Unassisted Living: LGBTQ Seniors & Foundation Funding

Monday, November 25, 2013 - 4:34 pm EST
Lyle Matthew Kan

There are currently an estimated 1.5 million LGBTQ seniors in the U.S., and by 2030 that number is expected to more than double to 4 million.[1] As the first generation of “out,” self-identified LGBTQ people reaches retirement age, it’s remarkable to think of what they’ve been through.  Any LGBTQ person 65 or older was born at a time consensual same-sex activity was illegal in all 50 states.  Prior to 1973, their same-sex attraction was classified as a mental illness by the American Psychiatric Association.  They have lived through the Stonewall Riots, the AIDS epidemic, and waves of anti-gay violence and discrimination.  They have also seen a transformation in the treatment of LGBTQ individuals and significant advances towards legal equality. The recent Supreme Court Decision striking down the Defense of Marriage Act means that for the first time, same-sex partners can apply for federal benefits in states that offer marriage equality.

Yet despite changing societal attitudes, many LGBTQ seniors are struggling in what should be their golden years.  LGBTQ seniors face high rates of economic insecurity, few options for LGBTQ specific housing, severe health and wellness issues, and a dearth of support services tailored to meet their unique needs.  LGBTQ seniors are twice as likely as straights to be single and living alone, often in poverty.  Even those that are coupled are more likely to be living at or near the poverty line, with lesbian couples being twice as likely as straight couples to fall below it.[2] Many LGBTQ seniors in assisted living homes get bullied or ostracized from their peers. Over 30% of LGBTQ seniors report depression, and nearly 40% of LGBTQ seniors have seriously considered suicide.  More than one in ten LGBTQ people over the age of 50 have been denied healthcare or been provided inferior care.[3]

These are issues that have received very little attention from the field of philanthropy to date. Funding for LGBTQ issues represented just 0.26% of foundation dollars awarded in 2011 (just over $120 million), and of that only $2.6 million was devoted to LGBTQ seniors. [4] The top ten foundations supporting LGBTQ seniors in 2011 included:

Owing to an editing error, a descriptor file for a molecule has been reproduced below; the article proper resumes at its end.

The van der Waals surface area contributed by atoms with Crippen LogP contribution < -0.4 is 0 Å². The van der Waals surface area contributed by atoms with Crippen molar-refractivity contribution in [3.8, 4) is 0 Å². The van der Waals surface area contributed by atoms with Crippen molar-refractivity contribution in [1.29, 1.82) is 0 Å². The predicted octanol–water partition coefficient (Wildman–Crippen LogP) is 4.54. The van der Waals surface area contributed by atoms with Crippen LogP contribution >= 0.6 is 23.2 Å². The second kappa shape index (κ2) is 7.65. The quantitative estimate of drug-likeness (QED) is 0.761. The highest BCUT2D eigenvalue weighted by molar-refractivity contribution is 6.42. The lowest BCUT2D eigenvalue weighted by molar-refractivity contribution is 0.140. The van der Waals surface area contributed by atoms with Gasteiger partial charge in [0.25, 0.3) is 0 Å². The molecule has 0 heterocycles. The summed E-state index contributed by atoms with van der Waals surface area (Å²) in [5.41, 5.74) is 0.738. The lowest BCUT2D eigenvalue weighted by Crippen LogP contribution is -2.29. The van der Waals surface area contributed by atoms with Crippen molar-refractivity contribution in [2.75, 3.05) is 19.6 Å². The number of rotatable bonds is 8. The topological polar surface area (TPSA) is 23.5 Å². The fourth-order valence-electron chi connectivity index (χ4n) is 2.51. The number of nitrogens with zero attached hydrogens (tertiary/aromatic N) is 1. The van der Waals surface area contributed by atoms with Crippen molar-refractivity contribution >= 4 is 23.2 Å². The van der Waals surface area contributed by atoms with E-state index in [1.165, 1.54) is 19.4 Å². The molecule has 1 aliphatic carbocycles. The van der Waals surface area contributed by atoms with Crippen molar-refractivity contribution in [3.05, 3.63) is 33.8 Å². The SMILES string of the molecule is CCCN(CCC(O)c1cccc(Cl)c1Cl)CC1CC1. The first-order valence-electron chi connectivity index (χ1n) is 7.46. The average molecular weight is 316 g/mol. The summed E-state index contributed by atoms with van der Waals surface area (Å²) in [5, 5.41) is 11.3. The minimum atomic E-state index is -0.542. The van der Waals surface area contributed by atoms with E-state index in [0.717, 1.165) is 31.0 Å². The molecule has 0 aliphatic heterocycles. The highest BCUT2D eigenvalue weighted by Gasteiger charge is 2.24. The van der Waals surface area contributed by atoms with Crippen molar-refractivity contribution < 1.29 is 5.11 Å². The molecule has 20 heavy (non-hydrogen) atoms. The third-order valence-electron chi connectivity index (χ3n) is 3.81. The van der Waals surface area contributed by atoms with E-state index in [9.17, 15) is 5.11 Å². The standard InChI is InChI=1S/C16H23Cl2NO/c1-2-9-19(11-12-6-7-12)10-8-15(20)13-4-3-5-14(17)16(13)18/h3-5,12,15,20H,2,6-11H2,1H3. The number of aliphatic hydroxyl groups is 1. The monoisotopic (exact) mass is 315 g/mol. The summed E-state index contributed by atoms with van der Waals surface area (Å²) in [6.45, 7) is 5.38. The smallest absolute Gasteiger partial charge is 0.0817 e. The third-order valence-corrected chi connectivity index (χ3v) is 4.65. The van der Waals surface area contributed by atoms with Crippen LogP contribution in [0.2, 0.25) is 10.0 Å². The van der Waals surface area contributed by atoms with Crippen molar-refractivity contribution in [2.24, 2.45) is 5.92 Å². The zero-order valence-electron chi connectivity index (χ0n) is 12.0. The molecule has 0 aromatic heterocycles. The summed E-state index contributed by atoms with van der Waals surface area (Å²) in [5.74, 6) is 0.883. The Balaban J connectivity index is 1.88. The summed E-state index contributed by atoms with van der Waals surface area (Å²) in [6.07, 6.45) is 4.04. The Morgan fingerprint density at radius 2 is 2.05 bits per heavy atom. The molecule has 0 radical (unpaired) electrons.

1)    Arcus Foundation ($615,000)

2)    Gill Foundation ($325,000)

3)    M.A.C. AIDS Fund ($230,000)

4)    Horizons Foundation ($176,531)

5)    Henry van Ameringen Foundation ($165,000)

6)    Booth Ferris Foundation ($150,000)

6)    The California Wellness Foundation ($150,000)

8)    Harry and Jeanette Weinberg Foundation ($110,000)

9)    New York Community Trust ($100,000)

10)   Healthcare Foundation of New Jersey ($82,000)

In 2011, three organizations received $100,000 or more including: Gay and Lesbian Elder Housing Corporation, Griot Circle, and Services and Advocacy for GLBT Elders (SAGE).  Over 60% of the $2.6 million awarded to LGBTQ seniors went to SAGE.  In 2012, SAGE opened a full-time LGBTQ senior center in New York City, which was the first of its kind in the country.  Hopefully this center will be joined by more centers and LGBTQ specific senior housing options in the years to come.  At the present, Gay and Lesbian Elder Housing runs Triangle Square Hollywood, a four-story retirement home with more than 100 apartments for low-income LGBTQ seniors.  There are projects underway to build housing for low- to moderate-income LGBTQ seniors in Chicago, San Francisco, Minneapolis and Philadelphia.

While returning to a life in the closet shouldn’t be something LGBTQ seniors consider, for some it seems like their only option to get the care they need.  There is a definite need for more data and a larger civil sector dedicated to their care.  With the right strategies and new funding partners, philanthropy can dramatically improve the lives of LGBTQ seniors.

Lyle Matthew Kan is Director of Communications & Education at Funders for LGBTQ Issues.

[1] Securing Our Future: Advancing Economic Security for Diverse Elders, July 2012, Diverse Elders Coalition and Insight Center for Community Economic Development.

[2] Improving the Lives of LGBT Older Adults, March 2010, Movement Advancement Project and Services and Advocacy for GLBT Elders (SAGE).

[3] Health Equity and LGBT Elders of Color: Recommendations for Policy and Practice, April 2013, Services and Advocacy for GLBT Elders (SAGE).

[4] Funders for LGBTQ Issues database on LGBTQ grantmaking by US Foundations

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